Specifically, Hanley finds that Tokugawa Japan's material culture gave rise to many positive quality factors which elevated the the Japanese people's physical well-being to a level higher than the standard of living alone would indicate. To cite a few examples of quality factors from the many intriguing ones she presents: the daily 1900-calorie Tokugawa diet of grains, vegetables, and soybean products was probably not only adequate for the body stature of people at the time (army recruits had an average height of 5'4" in the late-nineteenth century), but was comparable to the late-nineteenth century English commoner diet of bread, porridge, biscuits, vegetables, milk, cheese, and lard. With regard to personal hygiene, Hanley points out that regular bathing was not an important part of Western culture until the nineteenth century, whereas in Japan accounts of public baths and references to bathing regulations indicate that bathing was a widespread custom by the eighteenth century. The Tokugawa water supply and sewage system were also quite healthful relative to systems in Europe because of the custom of collecting urine and night soil for fertilizer. Rather than allow human waste to collect in cesspools where excrement could seep into the subsoil, or to be flushed into rivers which fed into the drinking water supply, as was commonly done in the West, the Japanese assiduously collected, then bought and sold human waste and thereby avoided the problem of water supply contamination. As a result of many of these positive quality factors, life expectancy in Tokugawa Japan, Hanley demonstrates, was similar to that of nineteenth century Europe.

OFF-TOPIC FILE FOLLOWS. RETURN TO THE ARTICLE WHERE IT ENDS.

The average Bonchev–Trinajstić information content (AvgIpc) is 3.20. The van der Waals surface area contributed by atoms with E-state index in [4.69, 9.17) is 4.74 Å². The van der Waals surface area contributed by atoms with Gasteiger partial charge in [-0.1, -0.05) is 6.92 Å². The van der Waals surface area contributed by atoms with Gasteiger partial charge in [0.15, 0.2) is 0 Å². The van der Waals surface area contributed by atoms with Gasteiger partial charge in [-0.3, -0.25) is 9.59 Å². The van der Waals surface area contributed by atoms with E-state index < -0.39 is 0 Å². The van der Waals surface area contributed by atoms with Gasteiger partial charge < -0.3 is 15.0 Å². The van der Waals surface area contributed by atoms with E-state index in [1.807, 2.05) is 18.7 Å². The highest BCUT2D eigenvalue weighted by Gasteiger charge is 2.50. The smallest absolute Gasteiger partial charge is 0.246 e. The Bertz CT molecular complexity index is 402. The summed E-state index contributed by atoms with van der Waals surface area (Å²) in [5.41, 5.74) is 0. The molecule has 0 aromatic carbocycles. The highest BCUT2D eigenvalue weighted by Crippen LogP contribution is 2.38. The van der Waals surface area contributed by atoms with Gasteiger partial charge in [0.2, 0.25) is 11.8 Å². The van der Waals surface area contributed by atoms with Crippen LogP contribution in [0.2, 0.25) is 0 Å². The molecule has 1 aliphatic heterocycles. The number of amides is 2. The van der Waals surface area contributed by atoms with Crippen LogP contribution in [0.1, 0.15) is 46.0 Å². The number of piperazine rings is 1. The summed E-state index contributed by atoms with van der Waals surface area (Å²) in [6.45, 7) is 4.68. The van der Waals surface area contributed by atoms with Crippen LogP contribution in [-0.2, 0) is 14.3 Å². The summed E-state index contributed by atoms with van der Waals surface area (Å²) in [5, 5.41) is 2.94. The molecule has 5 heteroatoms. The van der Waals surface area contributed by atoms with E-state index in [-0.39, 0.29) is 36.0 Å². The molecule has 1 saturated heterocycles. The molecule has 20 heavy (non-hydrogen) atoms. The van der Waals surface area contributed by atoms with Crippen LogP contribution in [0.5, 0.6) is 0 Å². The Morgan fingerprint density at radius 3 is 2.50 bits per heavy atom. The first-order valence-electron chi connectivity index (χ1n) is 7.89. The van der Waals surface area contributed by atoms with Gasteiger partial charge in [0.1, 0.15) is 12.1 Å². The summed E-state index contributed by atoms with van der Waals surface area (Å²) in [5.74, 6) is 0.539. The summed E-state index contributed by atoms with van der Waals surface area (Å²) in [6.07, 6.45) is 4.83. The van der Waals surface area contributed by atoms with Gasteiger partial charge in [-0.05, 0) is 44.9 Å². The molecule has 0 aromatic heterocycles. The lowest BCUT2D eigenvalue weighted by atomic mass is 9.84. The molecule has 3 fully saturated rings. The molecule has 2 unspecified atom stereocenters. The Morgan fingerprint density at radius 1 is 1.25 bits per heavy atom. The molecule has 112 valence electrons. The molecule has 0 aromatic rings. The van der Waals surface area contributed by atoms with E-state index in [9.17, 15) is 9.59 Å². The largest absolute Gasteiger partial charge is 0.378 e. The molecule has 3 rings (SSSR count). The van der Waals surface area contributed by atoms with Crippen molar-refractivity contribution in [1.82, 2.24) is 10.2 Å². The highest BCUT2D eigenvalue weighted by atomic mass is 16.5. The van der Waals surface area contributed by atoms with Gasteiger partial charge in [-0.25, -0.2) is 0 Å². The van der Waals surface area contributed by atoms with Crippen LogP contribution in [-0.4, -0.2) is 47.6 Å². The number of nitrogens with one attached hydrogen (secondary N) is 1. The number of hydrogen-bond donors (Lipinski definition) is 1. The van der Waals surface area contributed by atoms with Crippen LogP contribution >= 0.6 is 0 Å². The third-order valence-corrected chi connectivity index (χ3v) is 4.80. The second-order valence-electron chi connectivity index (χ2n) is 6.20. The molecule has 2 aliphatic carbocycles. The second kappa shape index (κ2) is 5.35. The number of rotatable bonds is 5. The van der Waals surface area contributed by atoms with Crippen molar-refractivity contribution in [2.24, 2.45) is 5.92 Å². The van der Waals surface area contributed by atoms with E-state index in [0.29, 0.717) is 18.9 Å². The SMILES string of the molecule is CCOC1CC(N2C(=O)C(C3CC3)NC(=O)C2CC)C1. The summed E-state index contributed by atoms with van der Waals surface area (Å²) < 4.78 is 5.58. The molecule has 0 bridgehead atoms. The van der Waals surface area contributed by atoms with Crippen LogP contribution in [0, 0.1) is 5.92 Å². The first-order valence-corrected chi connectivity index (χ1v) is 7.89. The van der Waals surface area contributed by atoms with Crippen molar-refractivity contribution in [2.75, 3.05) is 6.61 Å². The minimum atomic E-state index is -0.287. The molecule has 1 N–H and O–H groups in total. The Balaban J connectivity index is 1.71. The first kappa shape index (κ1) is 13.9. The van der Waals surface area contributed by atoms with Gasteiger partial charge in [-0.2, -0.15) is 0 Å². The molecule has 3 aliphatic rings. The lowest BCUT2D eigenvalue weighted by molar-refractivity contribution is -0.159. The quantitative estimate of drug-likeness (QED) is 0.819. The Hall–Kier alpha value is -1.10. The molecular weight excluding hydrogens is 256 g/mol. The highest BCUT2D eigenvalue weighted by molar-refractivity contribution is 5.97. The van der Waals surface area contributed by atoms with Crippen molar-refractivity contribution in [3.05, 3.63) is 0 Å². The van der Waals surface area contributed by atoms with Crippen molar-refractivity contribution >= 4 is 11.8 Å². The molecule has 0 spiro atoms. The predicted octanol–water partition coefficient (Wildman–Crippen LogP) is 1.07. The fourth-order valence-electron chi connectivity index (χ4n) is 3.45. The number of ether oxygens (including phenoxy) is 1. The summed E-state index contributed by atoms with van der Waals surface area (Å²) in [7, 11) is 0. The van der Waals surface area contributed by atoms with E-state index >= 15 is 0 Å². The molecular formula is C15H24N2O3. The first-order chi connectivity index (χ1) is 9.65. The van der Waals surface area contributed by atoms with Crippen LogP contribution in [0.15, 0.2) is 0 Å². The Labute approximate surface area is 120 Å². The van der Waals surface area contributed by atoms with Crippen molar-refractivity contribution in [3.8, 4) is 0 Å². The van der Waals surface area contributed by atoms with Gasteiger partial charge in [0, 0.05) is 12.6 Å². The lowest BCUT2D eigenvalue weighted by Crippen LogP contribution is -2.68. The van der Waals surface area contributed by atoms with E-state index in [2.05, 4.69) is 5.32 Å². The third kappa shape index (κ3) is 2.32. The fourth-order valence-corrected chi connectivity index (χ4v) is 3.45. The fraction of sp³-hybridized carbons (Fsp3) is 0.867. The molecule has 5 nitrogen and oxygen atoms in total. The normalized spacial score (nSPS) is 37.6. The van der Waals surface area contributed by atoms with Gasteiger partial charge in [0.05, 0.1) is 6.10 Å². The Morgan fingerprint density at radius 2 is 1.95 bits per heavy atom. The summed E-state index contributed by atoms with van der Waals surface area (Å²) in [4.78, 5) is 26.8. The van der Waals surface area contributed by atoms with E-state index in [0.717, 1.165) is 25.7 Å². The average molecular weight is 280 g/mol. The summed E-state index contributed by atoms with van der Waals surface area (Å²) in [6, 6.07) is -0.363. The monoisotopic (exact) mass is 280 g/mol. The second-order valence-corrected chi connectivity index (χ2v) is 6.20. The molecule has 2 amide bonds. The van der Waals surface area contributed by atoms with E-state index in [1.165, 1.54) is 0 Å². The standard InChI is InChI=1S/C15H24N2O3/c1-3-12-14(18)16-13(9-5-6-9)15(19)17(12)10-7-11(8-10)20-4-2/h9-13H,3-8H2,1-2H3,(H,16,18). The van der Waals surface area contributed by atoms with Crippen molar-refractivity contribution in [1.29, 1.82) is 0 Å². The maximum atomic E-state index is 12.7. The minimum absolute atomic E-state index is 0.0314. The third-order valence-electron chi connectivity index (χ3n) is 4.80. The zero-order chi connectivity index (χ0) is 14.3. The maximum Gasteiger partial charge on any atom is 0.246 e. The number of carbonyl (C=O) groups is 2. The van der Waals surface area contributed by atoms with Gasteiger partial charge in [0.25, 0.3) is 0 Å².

Thus, Hanley's book is a valuable contribution to the literature in economic history, Japanese history, and historical demography in four primary ways: first, it offers plausible reasons and solid evidence for Japan's success in industrializing beginning in the late nineteenth century; second, it stimulates cross-cultural comparisons by presenting evidence which can be reasonably compared across countries; third, it provides insight into and information on the everyday life of Japanese commoners during the Tokugawa period; and fourth, it discusses life expectancy, fertility control, and family structure, all important gauges of the level of physical well-being in Tokugawa Japan. Thoroughly researched and highly readable, Everyday Things in Premodern Japan will not only be widely used as a reference book, but will surely be savored by many whose interest will be held from cover to cover.